How Can Business Schools Develop Leaders?

How Can Business Schools Develop Leaders?

Editor(s): Gianpiero Petriglieri, INSEAD and D. Scott DeRue, University of Michigan’s Stephen M. Ross School of Business

Developing leaders is what business schools aspire to contribute to society. The pledge to do so features prominently in mission statements, web pages and course brochures—and it is as appealing as it is controversial. While large numbers of students flock to undergraduate, MBA and executive programs that promise to transform them into “leaders,” the last decade has seen a mounting wave of criticism of what happens in those programs.

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Developing leaders is what business schools aspire to contribute to society. The pledge to do so features prominently in mission statements, web pages and course brochures—and it is as appealing as it is controversial. While large numbers of students flock to undergraduate, MBA and executive programs that promise to transform them into “leaders,” the last decade has seen a mounting wave of criticism of what happens in those programs. Questions have been raised from outside and within management academia not only about whether and how business schools truly fulfill their promise to develop leaders, but also about what kind of leaders their graduates become and on whose behalf—with whose interests at heart—they lead.

For all the fascination and controversy that surrounds leadership, there is broad consensus on two key points. First, becoming a leader is not just a matter of acquiring a body of knowledge and practicing a requisite set of skills. It entails deeper personal work. That is, it requires acquiring a clear sense of oneself—an identity—as a leader, and aligning it with one’s personal values, history and purpose. The second point of consensus is that becoming a leader—and staying one—is a social endeavor. It requires understanding, connecting and giving voice to, the social context that ultimately grants or denies one’s permission to lead. Learning to lead, in short, is not an abstract matter. The only way to do it is through experiences—of leading as well as of following—and ongoing reflection on those experiences to distil lessons that may in turn inform future practice.

Given all that, critics of business schools argue, those who aspire to lead gain precious little by removing themselves from the ‘real world’ of practice. Despite these concerns, more optimistic authors argue that there is value in business education as a platform for leadership learning because work does not always offer the optimal conditions for individuals to draw meaningful lessons from their efforts. Pressure is often high and the focus is on achieving more than on learning. This is why, advocates of business schools suggest, it is beneficial to be immersed in an educational environment focused squarely on learning. With the help of conceptual frameworks that enable them to make sense of their experiences, and supportive, diverse communities that assist them in examining those experiences from new and different angles, individuals may learn more than they would in the workplace. They may also gain access to opportunities to lead that they would not have otherwise. Furthermore, individuals whose careers unfold across different organizations often use business school courses as a way to expand their opportunities and facilitate transitions, relying on the communities that form there for direction and support. Whether because they orient students to the world of work, provide them a safe haven amidst uncertain and turbulent workplaces, or present them with chances to accelerate or reorient unfolding careers, business schools are powerful socializing agents. They often prescribe, more or less intentionally, what good leadership is and what it does—contributing to shape the pantheon of ideals that orients individuals’ aspirations and efforts. This makes it all the more important to examine how they shape both individual leaders and the meaning of leadership.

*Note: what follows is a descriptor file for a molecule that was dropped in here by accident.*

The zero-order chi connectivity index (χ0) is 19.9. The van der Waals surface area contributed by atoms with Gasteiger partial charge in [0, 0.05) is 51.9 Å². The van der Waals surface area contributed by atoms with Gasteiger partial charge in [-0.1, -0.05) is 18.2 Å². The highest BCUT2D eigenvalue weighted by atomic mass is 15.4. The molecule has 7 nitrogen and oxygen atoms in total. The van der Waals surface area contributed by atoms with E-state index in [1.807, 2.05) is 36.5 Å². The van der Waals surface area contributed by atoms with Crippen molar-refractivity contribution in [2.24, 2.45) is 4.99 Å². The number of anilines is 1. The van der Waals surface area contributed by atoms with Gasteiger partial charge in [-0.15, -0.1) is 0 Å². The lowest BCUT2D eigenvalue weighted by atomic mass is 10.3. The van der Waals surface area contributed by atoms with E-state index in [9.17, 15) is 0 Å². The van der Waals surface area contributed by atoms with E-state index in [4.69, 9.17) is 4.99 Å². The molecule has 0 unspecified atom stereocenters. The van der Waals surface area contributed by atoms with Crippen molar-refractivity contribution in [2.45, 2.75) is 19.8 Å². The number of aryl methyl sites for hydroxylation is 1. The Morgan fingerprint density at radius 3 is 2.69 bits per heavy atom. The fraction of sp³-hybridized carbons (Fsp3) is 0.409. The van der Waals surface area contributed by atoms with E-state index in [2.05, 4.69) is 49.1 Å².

We are less concerned with whether business schools can or cannot develop “leaders.” Leaders are not the finished product of any single institution. Learning for leadership lasts a lifetime. The question instead is how business schools best contribute their students’ ongoing development as leaders. That means asking how to help them acquire knowledge and skills; stimulate personal reflection and clarification; facilitate understanding of, and connection with, communities that may affect and be affected by their leadership; and, most importantly, reinforce the habit of lifelong learning.

The Academy of Management Learning and Education has published numerous articles focused on how business school programs develop leaders—and how they could do it better. This selection, inevitably subjective, includes articles that revisit the social function of business schools as developers of leaders; offers suggestions for curricular reform and innovation; test the effectiveness of specific pedagogies or drawn lessons from them. Some are conceptual, others are empirical. They showcase the breadth of approaches that are currently employed or could be employed to develop leaders. Their lessons are useful to anyone who is fascinated by, and involved in, the complex endeavor of developing mindful, effective and responsible leaders.

Pages: 388
Publisher: Academy of Management
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Gianpiero Petriglieri, INSEAD and D. Scott DeRue, University of Michigan’s Stephen M. Ross School of Business